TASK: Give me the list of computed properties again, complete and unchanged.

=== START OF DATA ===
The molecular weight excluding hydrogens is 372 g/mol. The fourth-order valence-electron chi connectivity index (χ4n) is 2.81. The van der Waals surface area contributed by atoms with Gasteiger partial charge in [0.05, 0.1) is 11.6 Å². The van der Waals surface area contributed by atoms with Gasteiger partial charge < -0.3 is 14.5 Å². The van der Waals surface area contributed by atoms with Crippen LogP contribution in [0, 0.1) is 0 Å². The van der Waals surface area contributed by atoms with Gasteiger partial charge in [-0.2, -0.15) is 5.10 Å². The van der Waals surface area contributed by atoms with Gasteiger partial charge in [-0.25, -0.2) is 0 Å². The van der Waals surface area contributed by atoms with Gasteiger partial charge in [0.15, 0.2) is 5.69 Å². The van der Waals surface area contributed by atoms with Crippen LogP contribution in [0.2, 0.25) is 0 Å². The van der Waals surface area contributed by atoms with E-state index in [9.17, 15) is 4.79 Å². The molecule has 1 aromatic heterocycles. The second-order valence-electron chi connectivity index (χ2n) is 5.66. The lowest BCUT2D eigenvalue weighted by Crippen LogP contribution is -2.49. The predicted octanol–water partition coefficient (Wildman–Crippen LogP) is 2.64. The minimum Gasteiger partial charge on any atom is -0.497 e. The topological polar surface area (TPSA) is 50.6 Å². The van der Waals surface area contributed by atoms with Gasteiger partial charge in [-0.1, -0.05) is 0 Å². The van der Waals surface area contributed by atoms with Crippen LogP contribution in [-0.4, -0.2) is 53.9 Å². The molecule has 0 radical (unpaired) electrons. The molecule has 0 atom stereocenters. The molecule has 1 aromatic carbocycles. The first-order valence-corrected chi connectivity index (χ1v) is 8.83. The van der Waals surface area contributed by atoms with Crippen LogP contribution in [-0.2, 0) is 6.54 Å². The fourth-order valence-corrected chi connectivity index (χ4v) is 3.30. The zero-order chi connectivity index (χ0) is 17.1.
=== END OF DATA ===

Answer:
The molecular weight excluding hydrogens is 372 g/mol. The fourth-order valence-electron chi connectivity index (χ4n) is 2.81. The van der Waals surface area contributed by atoms with Gasteiger partial charge in [0.05, 0.1) is 11.6 Å². The van der Waals surface area contributed by atoms with Gasteiger partial charge < -0.3 is 14.5 Å². The van der Waals surface area contributed by atoms with Crippen LogP contribution in [0, 0.1) is 0 Å². The van der Waals surface area contributed by atoms with Gasteiger partial charge in [-0.2, -0.15) is 5.10 Å². The van der Waals surface area contributed by atoms with Gasteiger partial charge in [-0.25, -0.2) is 0 Å². The van der Waals surface area contributed by atoms with Gasteiger partial charge in [0.15, 0.2) is 5.69 Å². The van der Waals surface area contributed by atoms with Crippen LogP contribution in [0.2, 0.25) is 0 Å². The van der Waals surface area contributed by atoms with E-state index in [9.17, 15) is 4.79 Å². The molecule has 1 aromatic heterocycles. The second-order valence-electron chi connectivity index (χ2n) is 5.66. The lowest BCUT2D eigenvalue weighted by Crippen LogP contribution is -2.49. The predicted octanol–water partition coefficient (Wildman–Crippen LogP) is 2.64. The minimum Gasteiger partial charge on any atom is -0.497 e. The topological polar surface area (TPSA) is 50.6 Å². The van der Waals surface area contributed by atoms with Gasteiger partial charge in [-0.1, -0.05) is 0 Å². The van der Waals surface area contributed by atoms with Crippen LogP contribution in [-0.4, -0.2) is 53.9 Å². The molecule has 0 radical (unpaired) electrons. The molecule has 0 atom stereocenters. The molecule has 1 aromatic carbocycles. The first-order valence-corrected chi connectivity index (χ1v) is 8.83. The van der Waals surface area contributed by atoms with Crippen LogP contribution in [-0.2, 0) is 6.54 Å². The fourth-order valence-corrected chi connectivity index (χ4v) is 3.30. The zero-order chi connectivity index (χ0) is 17.1.